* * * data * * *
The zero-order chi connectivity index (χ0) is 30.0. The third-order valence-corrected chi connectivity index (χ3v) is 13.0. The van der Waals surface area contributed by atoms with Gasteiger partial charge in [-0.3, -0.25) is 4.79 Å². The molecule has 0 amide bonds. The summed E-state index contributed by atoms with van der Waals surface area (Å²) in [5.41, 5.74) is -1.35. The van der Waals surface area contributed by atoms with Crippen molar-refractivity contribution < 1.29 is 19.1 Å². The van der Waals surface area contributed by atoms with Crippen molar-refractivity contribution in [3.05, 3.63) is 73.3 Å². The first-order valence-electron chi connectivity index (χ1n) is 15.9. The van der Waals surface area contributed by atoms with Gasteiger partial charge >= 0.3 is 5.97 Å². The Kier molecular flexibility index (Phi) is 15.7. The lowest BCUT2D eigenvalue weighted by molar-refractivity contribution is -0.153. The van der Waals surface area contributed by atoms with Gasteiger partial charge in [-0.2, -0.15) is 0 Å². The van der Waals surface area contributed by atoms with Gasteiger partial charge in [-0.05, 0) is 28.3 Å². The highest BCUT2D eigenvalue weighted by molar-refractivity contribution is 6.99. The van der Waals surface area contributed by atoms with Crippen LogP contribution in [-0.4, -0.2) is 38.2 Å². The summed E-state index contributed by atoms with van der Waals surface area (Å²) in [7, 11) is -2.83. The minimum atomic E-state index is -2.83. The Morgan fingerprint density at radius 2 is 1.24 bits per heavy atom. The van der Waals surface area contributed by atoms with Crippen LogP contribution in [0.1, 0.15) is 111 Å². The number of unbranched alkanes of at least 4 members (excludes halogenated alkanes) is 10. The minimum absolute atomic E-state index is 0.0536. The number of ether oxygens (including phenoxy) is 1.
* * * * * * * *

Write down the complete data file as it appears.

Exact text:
The zero-order chi connectivity index (χ0) is 30.0. The third-order valence-corrected chi connectivity index (χ3v) is 13.0. The van der Waals surface area contributed by atoms with Gasteiger partial charge in [-0.3, -0.25) is 4.79 Å². The molecule has 0 amide bonds. The summed E-state index contributed by atoms with van der Waals surface area (Å²) in [5.41, 5.74) is -1.35. The van der Waals surface area contributed by atoms with Crippen molar-refractivity contribution < 1.29 is 19.1 Å². The van der Waals surface area contributed by atoms with Crippen molar-refractivity contribution in [3.05, 3.63) is 73.3 Å². The first-order valence-electron chi connectivity index (χ1n) is 15.9. The van der Waals surface area contributed by atoms with Gasteiger partial charge >= 0.3 is 5.97 Å². The Kier molecular flexibility index (Phi) is 15.7. The lowest BCUT2D eigenvalue weighted by molar-refractivity contribution is -0.153. The van der Waals surface area contributed by atoms with Gasteiger partial charge in [-0.2, -0.15) is 0 Å². The van der Waals surface area contributed by atoms with Gasteiger partial charge in [-0.05, 0) is 28.3 Å². The highest BCUT2D eigenvalue weighted by molar-refractivity contribution is 6.99. The van der Waals surface area contributed by atoms with Crippen LogP contribution in [-0.4, -0.2) is 38.2 Å². The summed E-state index contributed by atoms with van der Waals surface area (Å²) in [7, 11) is -2.83. The minimum atomic E-state index is -2.83. The Morgan fingerprint density at radius 2 is 1.24 bits per heavy atom. The van der Waals surface area contributed by atoms with Crippen LogP contribution in [0.1, 0.15) is 111 Å². The number of unbranched alkanes of at least 4 members (excludes halogenated alkanes) is 10. The minimum absolute atomic E-state index is 0.0536. The number of ether oxygens (including phenoxy) is 1.